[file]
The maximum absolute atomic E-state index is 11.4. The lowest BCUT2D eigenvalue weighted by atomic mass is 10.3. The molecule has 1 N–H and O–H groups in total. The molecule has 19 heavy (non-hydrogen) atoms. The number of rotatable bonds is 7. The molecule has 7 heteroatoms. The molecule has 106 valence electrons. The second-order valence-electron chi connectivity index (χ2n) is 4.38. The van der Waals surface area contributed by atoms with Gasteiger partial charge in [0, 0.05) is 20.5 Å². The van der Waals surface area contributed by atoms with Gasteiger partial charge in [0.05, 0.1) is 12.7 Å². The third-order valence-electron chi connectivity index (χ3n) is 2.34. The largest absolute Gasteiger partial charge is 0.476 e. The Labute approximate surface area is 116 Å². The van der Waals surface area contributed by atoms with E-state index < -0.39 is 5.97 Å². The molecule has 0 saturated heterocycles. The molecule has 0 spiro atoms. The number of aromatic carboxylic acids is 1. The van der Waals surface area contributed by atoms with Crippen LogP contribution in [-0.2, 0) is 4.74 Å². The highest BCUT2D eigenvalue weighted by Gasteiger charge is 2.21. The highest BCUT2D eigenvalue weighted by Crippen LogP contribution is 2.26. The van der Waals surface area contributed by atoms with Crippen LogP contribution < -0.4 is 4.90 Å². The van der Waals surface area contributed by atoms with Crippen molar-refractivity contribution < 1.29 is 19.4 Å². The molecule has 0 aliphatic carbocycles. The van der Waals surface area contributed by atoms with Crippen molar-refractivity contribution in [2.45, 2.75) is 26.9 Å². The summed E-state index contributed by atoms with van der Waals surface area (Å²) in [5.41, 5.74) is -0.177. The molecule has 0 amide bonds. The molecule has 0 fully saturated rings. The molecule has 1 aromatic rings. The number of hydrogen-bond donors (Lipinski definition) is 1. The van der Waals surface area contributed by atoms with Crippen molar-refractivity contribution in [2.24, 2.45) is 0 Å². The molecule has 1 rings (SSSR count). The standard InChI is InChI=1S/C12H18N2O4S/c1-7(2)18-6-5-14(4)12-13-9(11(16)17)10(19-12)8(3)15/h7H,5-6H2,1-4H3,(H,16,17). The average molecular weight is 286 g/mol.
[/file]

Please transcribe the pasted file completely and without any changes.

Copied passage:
The maximum absolute atomic E-state index is 11.4. The lowest BCUT2D eigenvalue weighted by atomic mass is 10.3. The molecule has 1 N–H and O–H groups in total. The molecule has 19 heavy (non-hydrogen) atoms. The number of rotatable bonds is 7. The molecule has 7 heteroatoms. The molecule has 106 valence electrons. The second-order valence-electron chi connectivity index (χ2n) is 4.38. The van der Waals surface area contributed by atoms with Gasteiger partial charge in [0, 0.05) is 20.5 Å². The van der Waals surface area contributed by atoms with Gasteiger partial charge in [0.05, 0.1) is 12.7 Å². The third-order valence-electron chi connectivity index (χ3n) is 2.34. The largest absolute Gasteiger partial charge is 0.476 e. The Labute approximate surface area is 116 Å². The van der Waals surface area contributed by atoms with E-state index < -0.39 is 5.97 Å². The molecule has 0 saturated heterocycles. The molecule has 0 spiro atoms. The number of aromatic carboxylic acids is 1. The van der Waals surface area contributed by atoms with Crippen LogP contribution in [-0.2, 0) is 4.74 Å². The highest BCUT2D eigenvalue weighted by Gasteiger charge is 2.21. The highest BCUT2D eigenvalue weighted by Crippen LogP contribution is 2.26. The van der Waals surface area contributed by atoms with Crippen LogP contribution < -0.4 is 4.90 Å². The van der Waals surface area contributed by atoms with Crippen molar-refractivity contribution < 1.29 is 19.4 Å². The molecule has 0 aliphatic carbocycles. The van der Waals surface area contributed by atoms with Crippen molar-refractivity contribution in [2.45, 2.75) is 26.9 Å². The summed E-state index contributed by atoms with van der Waals surface area (Å²) in [5.41, 5.74) is -0.177. The molecule has 0 amide bonds. The molecule has 0 fully saturated rings. The molecule has 1 aromatic rings. The number of hydrogen-bond donors (Lipinski definition) is 1. The van der Waals surface area contributed by atoms with Crippen molar-refractivity contribution in [2.24, 2.45) is 0 Å². The molecule has 1 rings (SSSR count). The standard InChI is InChI=1S/C12H18N2O4S/c1-7(2)18-6-5-14(4)12-13-9(11(16)17)10(19-12)8(3)15/h7H,5-6H2,1-4H3,(H,16,17). The average molecular weight is 286 g/mol.